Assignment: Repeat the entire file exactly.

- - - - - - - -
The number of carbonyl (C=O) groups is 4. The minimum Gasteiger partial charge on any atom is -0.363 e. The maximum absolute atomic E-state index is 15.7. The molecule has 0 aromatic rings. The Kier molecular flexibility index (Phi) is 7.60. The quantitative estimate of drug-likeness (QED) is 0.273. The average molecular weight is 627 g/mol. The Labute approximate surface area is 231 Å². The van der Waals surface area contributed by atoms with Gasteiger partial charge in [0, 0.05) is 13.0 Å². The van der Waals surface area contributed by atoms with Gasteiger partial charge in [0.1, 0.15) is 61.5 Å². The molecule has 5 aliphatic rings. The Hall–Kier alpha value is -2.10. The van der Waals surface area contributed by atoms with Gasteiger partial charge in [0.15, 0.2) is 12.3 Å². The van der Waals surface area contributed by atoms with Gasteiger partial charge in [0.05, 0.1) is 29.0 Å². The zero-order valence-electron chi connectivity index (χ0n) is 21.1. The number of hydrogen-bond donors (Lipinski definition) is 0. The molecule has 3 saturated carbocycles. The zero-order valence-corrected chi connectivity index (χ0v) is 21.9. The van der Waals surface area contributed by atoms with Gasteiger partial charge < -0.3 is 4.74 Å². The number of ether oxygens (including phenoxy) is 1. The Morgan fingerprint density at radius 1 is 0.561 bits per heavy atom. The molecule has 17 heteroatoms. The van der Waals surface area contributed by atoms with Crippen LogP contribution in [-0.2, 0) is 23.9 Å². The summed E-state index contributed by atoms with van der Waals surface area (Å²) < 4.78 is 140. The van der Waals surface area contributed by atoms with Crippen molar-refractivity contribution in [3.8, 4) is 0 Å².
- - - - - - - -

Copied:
The number of carbonyl (C=O) groups is 4. The minimum Gasteiger partial charge on any atom is -0.363 e. The maximum absolute atomic E-state index is 15.7. The molecule has 0 aromatic rings. The Kier molecular flexibility index (Phi) is 7.60. The quantitative estimate of drug-likeness (QED) is 0.273. The average molecular weight is 627 g/mol. The Labute approximate surface area is 231 Å². The van der Waals surface area contributed by atoms with Gasteiger partial charge in [0, 0.05) is 13.0 Å². The van der Waals surface area contributed by atoms with Gasteiger partial charge in [0.1, 0.15) is 61.5 Å². The molecule has 5 aliphatic rings. The Hall–Kier alpha value is -2.10. The van der Waals surface area contributed by atoms with Gasteiger partial charge in [0.15, 0.2) is 12.3 Å². The van der Waals surface area contributed by atoms with Gasteiger partial charge in [0.05, 0.1) is 29.0 Å². The zero-order valence-electron chi connectivity index (χ0n) is 21.1. The number of hydrogen-bond donors (Lipinski definition) is 0. The molecule has 3 saturated carbocycles. The zero-order valence-corrected chi connectivity index (χ0v) is 21.9. The van der Waals surface area contributed by atoms with Gasteiger partial charge < -0.3 is 4.74 Å². The number of ether oxygens (including phenoxy) is 1. The Morgan fingerprint density at radius 1 is 0.561 bits per heavy atom. The molecule has 17 heteroatoms. The van der Waals surface area contributed by atoms with Crippen LogP contribution in [-0.2, 0) is 23.9 Å². The summed E-state index contributed by atoms with van der Waals surface area (Å²) < 4.78 is 140. The van der Waals surface area contributed by atoms with Crippen molar-refractivity contribution in [3.8, 4) is 0 Å².